SHANGHAI — Demand for prime retail locations in China is expected to remain strong this year despite mounting concerns about the market and brands’ increasing consolidation of their store numbers.
Retail rent growth slumped to between 0 percent and 2 percent last year, compared with the previous average of 5 percent to 7 percent, according to research by real estate agencies like CBRE.
In major cities such as Shanghai, rent hikes are also decelerating and are expected to grow by just over 1 percent this year.
Slowed economic growth and an oversupply in both the amount of retail space and brands’ own presences in the Chinese market are the main reasons for lower rent increases. Still, rents in prime locations and high-end malls are expected to remain relatively firm.
“Many of the ‘big’ luxury brands were overexposed in China and are scaling back slightly, but still see the market as being very important going forward,” said Joel Stephen, CBRE Asia’s senior director, head of retailer representation.
Rent slumps like in Hong Kong won’t hit the Shanghai market as the retail sector simply found an “equilibrium” between supply and demand that follows a retail supply increase of 60 percent between 2010 and 2015, according to CRBE.
New spaces, however, will struggle and oversupply of space is a concern, Stephen said.
Fashion-hungry Shanghai is currently adding about 1.1 million square feet of new supply in prime retail floor space, a figure that is expected to rise to more than 3.24 million square feet in 2018.
Increasingly, too, vacancy rates are expected to go up.
“Demand for space declined, especially from luxury brands. Vacancy rates, although not high, are expected to increase in 2016 given there is a lot of new supply coming to the market,” Stephen said.
Rents at malls are facing the most pressure due to the craze of opening more and more shopping complexes. Many local governments in Shanghai see malls as a way to boost the economy and increase their district’s tax revenues. Real estate developers, often tightly linked to the government, have been spurred to build colossal malls in areas where they may not attract the right amount or mix of shoppers necessary to get brands to rent, Annie Houn, China director of retail services for real estate company Colliers International, said.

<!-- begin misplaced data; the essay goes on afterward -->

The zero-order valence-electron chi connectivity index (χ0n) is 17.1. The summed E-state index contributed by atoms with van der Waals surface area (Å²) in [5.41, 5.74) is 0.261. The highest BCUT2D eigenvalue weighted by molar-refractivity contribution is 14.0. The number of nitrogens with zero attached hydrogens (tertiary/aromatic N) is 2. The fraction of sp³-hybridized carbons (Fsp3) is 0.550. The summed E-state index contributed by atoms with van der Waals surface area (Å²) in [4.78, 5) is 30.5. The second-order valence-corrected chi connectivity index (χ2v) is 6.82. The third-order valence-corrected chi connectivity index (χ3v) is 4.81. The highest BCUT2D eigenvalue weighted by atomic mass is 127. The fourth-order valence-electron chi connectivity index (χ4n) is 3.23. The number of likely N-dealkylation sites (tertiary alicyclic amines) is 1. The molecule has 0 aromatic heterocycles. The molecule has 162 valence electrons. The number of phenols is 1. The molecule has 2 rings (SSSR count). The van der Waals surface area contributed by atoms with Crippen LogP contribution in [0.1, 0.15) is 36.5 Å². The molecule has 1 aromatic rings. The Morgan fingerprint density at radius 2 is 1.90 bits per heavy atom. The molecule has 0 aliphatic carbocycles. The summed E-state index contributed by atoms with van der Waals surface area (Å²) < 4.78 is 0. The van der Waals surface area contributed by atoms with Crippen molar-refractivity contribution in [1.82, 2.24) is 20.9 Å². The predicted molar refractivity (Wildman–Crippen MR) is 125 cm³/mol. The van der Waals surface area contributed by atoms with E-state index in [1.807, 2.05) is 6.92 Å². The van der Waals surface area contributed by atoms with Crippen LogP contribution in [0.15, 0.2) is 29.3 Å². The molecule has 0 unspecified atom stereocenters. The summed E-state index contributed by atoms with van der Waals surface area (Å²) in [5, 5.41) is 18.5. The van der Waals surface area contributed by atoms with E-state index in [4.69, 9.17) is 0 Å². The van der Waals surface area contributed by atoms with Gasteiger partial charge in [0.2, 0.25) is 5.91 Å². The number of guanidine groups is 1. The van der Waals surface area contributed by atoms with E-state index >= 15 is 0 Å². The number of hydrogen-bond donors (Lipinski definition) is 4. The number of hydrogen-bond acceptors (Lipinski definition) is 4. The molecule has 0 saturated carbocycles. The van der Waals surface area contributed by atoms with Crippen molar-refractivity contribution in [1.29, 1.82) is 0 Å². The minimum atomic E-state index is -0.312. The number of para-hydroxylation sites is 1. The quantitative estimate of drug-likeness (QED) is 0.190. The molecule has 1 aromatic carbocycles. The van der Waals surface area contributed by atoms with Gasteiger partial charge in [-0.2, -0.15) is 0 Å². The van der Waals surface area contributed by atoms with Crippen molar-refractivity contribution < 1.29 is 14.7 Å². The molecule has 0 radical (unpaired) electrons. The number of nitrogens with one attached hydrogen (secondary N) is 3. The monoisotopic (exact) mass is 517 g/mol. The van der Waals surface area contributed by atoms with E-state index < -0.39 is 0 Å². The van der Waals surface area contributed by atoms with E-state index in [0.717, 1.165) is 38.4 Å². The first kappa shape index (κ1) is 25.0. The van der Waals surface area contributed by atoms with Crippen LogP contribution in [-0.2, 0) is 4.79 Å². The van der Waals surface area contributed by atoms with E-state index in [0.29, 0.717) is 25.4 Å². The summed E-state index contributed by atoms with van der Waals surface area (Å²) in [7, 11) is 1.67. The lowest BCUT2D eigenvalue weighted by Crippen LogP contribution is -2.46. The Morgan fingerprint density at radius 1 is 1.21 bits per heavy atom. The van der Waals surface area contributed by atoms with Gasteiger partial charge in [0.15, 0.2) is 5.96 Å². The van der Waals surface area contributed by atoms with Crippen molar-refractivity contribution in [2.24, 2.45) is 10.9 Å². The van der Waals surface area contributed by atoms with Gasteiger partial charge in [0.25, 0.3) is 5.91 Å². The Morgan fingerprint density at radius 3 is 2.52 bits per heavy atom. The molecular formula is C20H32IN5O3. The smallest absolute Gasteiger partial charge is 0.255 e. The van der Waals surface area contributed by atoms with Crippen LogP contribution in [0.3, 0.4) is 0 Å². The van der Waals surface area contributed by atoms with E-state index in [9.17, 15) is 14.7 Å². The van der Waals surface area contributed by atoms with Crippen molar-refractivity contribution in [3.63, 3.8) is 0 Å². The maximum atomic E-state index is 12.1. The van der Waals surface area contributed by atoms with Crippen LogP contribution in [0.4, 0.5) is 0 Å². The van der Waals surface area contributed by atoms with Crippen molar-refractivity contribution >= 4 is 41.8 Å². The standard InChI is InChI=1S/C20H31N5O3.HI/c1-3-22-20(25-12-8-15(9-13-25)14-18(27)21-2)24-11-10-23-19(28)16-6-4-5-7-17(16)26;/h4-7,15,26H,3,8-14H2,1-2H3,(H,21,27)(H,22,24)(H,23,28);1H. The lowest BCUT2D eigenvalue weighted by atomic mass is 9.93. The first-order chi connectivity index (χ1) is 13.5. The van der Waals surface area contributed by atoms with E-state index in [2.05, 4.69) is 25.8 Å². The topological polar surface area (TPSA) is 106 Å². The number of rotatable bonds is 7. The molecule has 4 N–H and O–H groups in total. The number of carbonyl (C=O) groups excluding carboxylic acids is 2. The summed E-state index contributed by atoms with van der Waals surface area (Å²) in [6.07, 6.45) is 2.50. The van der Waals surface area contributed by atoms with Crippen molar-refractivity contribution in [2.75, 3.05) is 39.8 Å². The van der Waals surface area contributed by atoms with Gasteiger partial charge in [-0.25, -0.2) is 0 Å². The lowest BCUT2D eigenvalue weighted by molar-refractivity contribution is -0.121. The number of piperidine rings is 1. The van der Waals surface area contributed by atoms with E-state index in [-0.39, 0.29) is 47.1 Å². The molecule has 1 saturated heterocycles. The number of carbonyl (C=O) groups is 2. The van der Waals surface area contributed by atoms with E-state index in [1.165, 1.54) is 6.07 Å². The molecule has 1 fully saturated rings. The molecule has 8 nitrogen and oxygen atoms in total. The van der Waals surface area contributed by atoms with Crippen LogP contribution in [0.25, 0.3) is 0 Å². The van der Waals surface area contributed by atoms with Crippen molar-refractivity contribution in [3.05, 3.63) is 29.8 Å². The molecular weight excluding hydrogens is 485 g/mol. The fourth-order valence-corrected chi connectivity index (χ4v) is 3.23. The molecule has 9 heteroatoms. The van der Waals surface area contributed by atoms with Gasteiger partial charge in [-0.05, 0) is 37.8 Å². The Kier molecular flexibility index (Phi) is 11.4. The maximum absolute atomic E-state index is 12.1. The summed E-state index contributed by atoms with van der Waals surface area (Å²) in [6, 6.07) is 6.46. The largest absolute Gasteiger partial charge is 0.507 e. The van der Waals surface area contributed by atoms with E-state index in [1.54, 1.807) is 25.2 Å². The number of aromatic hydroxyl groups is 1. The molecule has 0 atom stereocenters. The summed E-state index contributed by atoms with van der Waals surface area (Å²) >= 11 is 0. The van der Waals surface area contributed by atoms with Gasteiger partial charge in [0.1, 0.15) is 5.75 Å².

“If you count the whole area and all the new supply out there, it’s horrible….There’s huge pressure on the market, and especially the newer malls will be in big trouble” to attract tenants, Houn said.
Last year alone, Shanghai added more than 538,195 square feet of retail space in shopping malls, which led to an overall increase of the vacancy rate to 12.4 percent, up from 1.7 percent, according to data released last month by Colliers.
Shanghai malls have been known to offer particularly low and favorable rents to certain brands, and at times have entirely waived them in a bid to fill space. Still, many malls in non-prime locations are eerily empty, lacking shops and shoppers.
Including malls opening, this year will see close to 1.1 million square feet of additional retail space added in Shanghai, almost twice as much as last year, Colliers estimates.
Knight Frank estimates the figure to be even higher, at more than 2.2 million square feet of gross floor space over 25 new retail malls that the property consultancy says will open this year.
“Oversupply in noncore areas is certainly a concern and we expect to see increasing vacancies, but the oversupply challenge has less impact on core areas where there is still ample demand for space,” Stephen said.
Houn agreed that high-end malls and other prime locations are less affected but also had to shrink their annual rent hikes from the typical 7 percent or 8 percent to around 5 percent, or have offered a month of free rent if a new lease agreement is signed.
Pop-up stores and accessible luxury brands will likely become a more common sight as the market starts to slightly shift from luxury goods to mid-range items affordable to the growing middle class, a trend already seen in Hong Kong, where a slump in Chinese shoppers has led some luxury brands to close their stores.
The impact on rents has been dramatic. Luxury watchmaker Jaeger-LeCoultre shut its store in Hong Kong’s Causeway Bay last year and was replaced by a discount cosmetics shop that reportedly negotiated a 40 percent drop in rent, while Coach moved out of its corner shop on Queen’s Road, making room for Adidas, which reportedly pays 22.5 percent less than the handbag-maker.
Prime retail rents in Hong Kong are expected to drop by 15 percent this year. Growing market pressure, CBRE said, has made landlords more prone to negotiate rents. Stagnant growth and rising operating costs have also led some brands to consolidate stores in China, and more shop closures are expected for this year, CBRE said.
Even if rent hikes are decelerating, demand in prime locations in cities like Shanghai remains strong. Annual rent for a 2,1oo-square-foot store in high-end areas in Shanghai is estimated to cost about 8 million yuan, or $1.2 million at current exchange.
Last year, luxury goods purchased in China slipped by 2 percent to 113 billion yuan, or $17.2 billion — still considered relatively strong, given the economic downturn.